Description: Family farm run by Julie Wolcott, Stephen MacCausland and family. 25 registered Jersey cows, 4,000 tap maple sugaring operation, vegetable, flower and fruit gardens. Self-guided one mile walk on farm roads through the meadows to the sugar woods and sugarhouse.

Directions - As you approach the 4 corners in Fairfield Center coming from St. Albans, take your left, towards Chester’s Bakery (if you are coming from Bakersfield, take a right at the four corners) Go .7 miles and turn right, following Chester Arthur Historic Site signs. You’ll pass the Magnan Farm on your right 1.3 miles later. Keep going. When you’ve gone 2 miles on this road, you will come to a fork in the road with a big old brown/gray house – take your left onto Wanzer Road. (If you want to go to the Chester Arthur Historic Site, stay right and follow signs). Stay on this road for 1.9 miles until you come to an intersection with Talcott Rd and Pumpkin Village Road. Take your left onto Talcott Rd. You will pass the Talcott Family Farm and soon after come to a T intersection with Northrop Road (sign is all bent up and there is an abandoned house on your right). Take your right, and Green Wind Farm is the yellow farmhouse on you left.. Park by the basketball hoop. There is a farm map in the green mailbox in the big barn door opening of the “new” barn. “Nine mile walk on old town road” nearby .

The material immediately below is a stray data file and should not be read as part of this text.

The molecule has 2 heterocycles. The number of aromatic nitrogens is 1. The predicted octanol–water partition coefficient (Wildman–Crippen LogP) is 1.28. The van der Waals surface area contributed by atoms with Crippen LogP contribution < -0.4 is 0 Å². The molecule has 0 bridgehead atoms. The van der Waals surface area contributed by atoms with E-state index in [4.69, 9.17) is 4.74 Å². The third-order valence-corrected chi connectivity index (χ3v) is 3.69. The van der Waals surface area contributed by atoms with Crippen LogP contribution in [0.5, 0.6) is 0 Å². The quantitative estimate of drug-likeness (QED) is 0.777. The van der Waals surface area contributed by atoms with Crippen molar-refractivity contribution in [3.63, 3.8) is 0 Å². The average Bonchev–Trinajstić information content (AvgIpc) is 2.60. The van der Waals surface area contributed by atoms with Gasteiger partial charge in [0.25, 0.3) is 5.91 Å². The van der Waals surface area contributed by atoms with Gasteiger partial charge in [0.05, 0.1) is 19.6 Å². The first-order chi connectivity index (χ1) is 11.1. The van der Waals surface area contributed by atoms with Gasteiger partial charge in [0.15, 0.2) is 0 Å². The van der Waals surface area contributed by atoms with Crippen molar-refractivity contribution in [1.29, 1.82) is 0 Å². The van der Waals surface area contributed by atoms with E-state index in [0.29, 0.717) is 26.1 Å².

Nine Mile Country Walk - Start from the end of Northrop Road where it joins into Tiffany Road (keep driving past Green Wind Farm to get there). Take a left. Park on the west side of the road where it turns into an old town road, keeping the roadway clear for traffic.


Elva Montgomery Sweet

A true and classic Vermont woman farmer, Elva Montgomery was the youngest of eight children, born in 1908 to Fred and Flora Montgomery. She was married to Homer Sweet for 63 years. They raised their family of six children on Elva's father's farm, originally 42 acres, at the corner of Talcott and Northrop Road. She is described by her family as "being the man of the house, though she never made a decision without consulting Homer. Elva was unique in the way she worked so hard, always wearing a headscarf and with sweat on her brow." Her land was poor, stony, ledgy and wet. At the time of her death in 1993, she owned 201 acres. She preferred horses to tractors, children to adults, fishing to going out, spring water to well water, farm work to housework. She loved to visit and would greet visitors at the door with "Have a seat". Her son, daughter, granddaughter and great grand children still live on parcels of her property.